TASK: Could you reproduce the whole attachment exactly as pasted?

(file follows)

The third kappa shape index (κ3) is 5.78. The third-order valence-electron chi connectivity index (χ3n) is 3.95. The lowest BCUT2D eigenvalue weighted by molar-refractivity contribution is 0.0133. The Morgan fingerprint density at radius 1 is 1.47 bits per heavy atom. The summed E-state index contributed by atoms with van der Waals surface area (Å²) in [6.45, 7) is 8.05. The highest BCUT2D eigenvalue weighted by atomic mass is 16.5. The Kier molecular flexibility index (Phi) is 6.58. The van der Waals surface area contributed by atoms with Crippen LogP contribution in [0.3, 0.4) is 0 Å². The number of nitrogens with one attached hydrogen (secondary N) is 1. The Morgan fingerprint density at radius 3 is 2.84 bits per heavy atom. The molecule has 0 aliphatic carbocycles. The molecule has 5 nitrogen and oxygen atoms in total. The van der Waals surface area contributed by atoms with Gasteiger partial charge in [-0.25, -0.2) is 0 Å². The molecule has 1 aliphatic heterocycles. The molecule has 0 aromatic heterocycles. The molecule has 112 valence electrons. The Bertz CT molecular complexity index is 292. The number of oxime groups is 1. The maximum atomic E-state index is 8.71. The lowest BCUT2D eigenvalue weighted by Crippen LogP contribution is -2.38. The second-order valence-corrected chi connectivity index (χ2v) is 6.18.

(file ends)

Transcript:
The third kappa shape index (κ3) is 5.78. The third-order valence-electron chi connectivity index (χ3n) is 3.95. The lowest BCUT2D eigenvalue weighted by molar-refractivity contribution is 0.0133. The Morgan fingerprint density at radius 1 is 1.47 bits per heavy atom. The summed E-state index contributed by atoms with van der Waals surface area (Å²) in [6.45, 7) is 8.05. The highest BCUT2D eigenvalue weighted by atomic mass is 16.5. The Kier molecular flexibility index (Phi) is 6.58. The van der Waals surface area contributed by atoms with Crippen LogP contribution in [0.3, 0.4) is 0 Å². The number of nitrogens with one attached hydrogen (secondary N) is 1. The Morgan fingerprint density at radius 3 is 2.84 bits per heavy atom. The molecule has 0 aliphatic carbocycles. The molecule has 5 nitrogen and oxygen atoms in total. The van der Waals surface area contributed by atoms with Gasteiger partial charge in [-0.25, -0.2) is 0 Å². The molecule has 1 aliphatic heterocycles. The molecule has 0 aromatic heterocycles. The molecule has 112 valence electrons. The Bertz CT molecular complexity index is 292. The number of oxime groups is 1. The maximum atomic E-state index is 8.71. The lowest BCUT2D eigenvalue weighted by Crippen LogP contribution is -2.38. The second-order valence-corrected chi connectivity index (χ2v) is 6.18.